Auntie really should have known better: Ex-BBC chairman and former Channel 4 boss LORD GRADE writes that TV bosses overstepped the mark during election campaign by taking their grievances into public domain
- Tory John Whittingdale is to replace Nicky Morgan as Culture Secretary
- Dominic Cummings accused Channel 4 of ‘empty chairing’ Johnson on debate
- BBC’s Andrew Neil used ‘humiliation tactics’ to get Johnson to answer on live TV
- Tories called Today Programme a ‘total waste of time’ aimed at ‘Remain bubble’
Tory grandee John Whittingdale is the frontrunner to replace Nicky Morgan, who stood down before the election, in the Culture department, which oversees the BBC
Appointed a hardline new Culture Secretary to take on the BBC. Enforcement of the TV licence fee to end, with no more fines for non-payment. Perhaps even privatisation, a sell-off looming for our national broadcaster…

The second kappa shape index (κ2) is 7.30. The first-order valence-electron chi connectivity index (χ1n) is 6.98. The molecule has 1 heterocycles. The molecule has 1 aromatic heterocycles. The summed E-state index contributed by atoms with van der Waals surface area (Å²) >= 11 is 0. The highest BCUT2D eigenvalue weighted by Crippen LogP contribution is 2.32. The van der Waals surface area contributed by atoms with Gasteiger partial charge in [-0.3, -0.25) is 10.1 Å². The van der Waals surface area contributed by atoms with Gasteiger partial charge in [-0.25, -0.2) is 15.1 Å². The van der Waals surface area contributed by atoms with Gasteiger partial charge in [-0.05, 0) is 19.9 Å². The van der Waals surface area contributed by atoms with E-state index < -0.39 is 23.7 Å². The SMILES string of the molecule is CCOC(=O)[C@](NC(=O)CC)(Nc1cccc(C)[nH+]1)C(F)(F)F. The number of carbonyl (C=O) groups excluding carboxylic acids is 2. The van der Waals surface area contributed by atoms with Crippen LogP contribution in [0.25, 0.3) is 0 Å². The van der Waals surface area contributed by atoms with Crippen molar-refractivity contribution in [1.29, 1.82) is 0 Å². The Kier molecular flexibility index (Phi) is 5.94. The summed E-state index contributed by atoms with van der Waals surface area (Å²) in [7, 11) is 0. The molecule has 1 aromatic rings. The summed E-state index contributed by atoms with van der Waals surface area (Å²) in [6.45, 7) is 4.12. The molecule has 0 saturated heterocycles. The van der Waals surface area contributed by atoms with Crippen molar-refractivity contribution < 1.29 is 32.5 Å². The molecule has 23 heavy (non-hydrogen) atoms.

Rumours are rife in the TV world, as the Conservatives return to power with a thumping majority – and an apparent grudge against the Beeb for what they perceive as its biased election campaign coverage.
There’s no doubt that Boris Johnson’s new administration is very cross with the BBC – and our other nationally-owned broadcaster, Channel Four.
Enmities came to a head when, frustrated by the Prime Minister’s refusal to submit to an interview during the election campaign, Andrew Neil delivered a petulant challenge on air.